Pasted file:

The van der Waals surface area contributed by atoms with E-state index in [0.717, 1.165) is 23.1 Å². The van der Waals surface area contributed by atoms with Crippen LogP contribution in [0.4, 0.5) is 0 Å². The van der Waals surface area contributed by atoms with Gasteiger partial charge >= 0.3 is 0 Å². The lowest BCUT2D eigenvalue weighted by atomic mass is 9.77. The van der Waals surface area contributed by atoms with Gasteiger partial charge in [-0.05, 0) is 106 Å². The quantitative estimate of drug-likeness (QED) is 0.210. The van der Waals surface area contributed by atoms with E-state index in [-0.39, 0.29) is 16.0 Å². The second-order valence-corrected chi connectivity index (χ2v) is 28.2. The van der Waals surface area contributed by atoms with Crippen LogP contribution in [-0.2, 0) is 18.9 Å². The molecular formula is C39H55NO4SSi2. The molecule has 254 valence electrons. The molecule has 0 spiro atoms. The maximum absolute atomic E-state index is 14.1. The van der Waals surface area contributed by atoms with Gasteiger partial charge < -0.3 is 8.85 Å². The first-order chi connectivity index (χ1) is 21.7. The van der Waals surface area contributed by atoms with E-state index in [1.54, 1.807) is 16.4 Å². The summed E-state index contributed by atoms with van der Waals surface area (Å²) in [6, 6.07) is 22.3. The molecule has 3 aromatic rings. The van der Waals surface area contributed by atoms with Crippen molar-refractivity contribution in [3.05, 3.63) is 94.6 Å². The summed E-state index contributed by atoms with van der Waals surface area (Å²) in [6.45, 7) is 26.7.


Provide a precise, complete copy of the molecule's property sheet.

The van der Waals surface area contributed by atoms with E-state index in [0.717, 1.165) is 23.1 Å². The van der Waals surface area contributed by atoms with Crippen LogP contribution in [0.4, 0.5) is 0 Å². The van der Waals surface area contributed by atoms with Gasteiger partial charge >= 0.3 is 0 Å². The lowest BCUT2D eigenvalue weighted by atomic mass is 9.77. The van der Waals surface area contributed by atoms with Gasteiger partial charge in [-0.05, 0) is 106 Å². The quantitative estimate of drug-likeness (QED) is 0.210. The van der Waals surface area contributed by atoms with E-state index in [-0.39, 0.29) is 16.0 Å². The second-order valence-corrected chi connectivity index (χ2v) is 28.2. The van der Waals surface area contributed by atoms with Crippen LogP contribution in [-0.2, 0) is 18.9 Å². The molecular formula is C39H55NO4SSi2. The molecule has 254 valence electrons. The molecule has 0 spiro atoms. The maximum absolute atomic E-state index is 14.1. The van der Waals surface area contributed by atoms with Gasteiger partial charge < -0.3 is 8.85 Å². The first-order chi connectivity index (χ1) is 21.7. The van der Waals surface area contributed by atoms with E-state index in [1.54, 1.807) is 16.4 Å². The summed E-state index contributed by atoms with van der Waals surface area (Å²) in [6, 6.07) is 22.3. The molecule has 3 aromatic rings. The van der Waals surface area contributed by atoms with Crippen molar-refractivity contribution in [3.05, 3.63) is 94.6 Å². The summed E-state index contributed by atoms with van der Waals surface area (Å²) in [6.45, 7) is 26.7.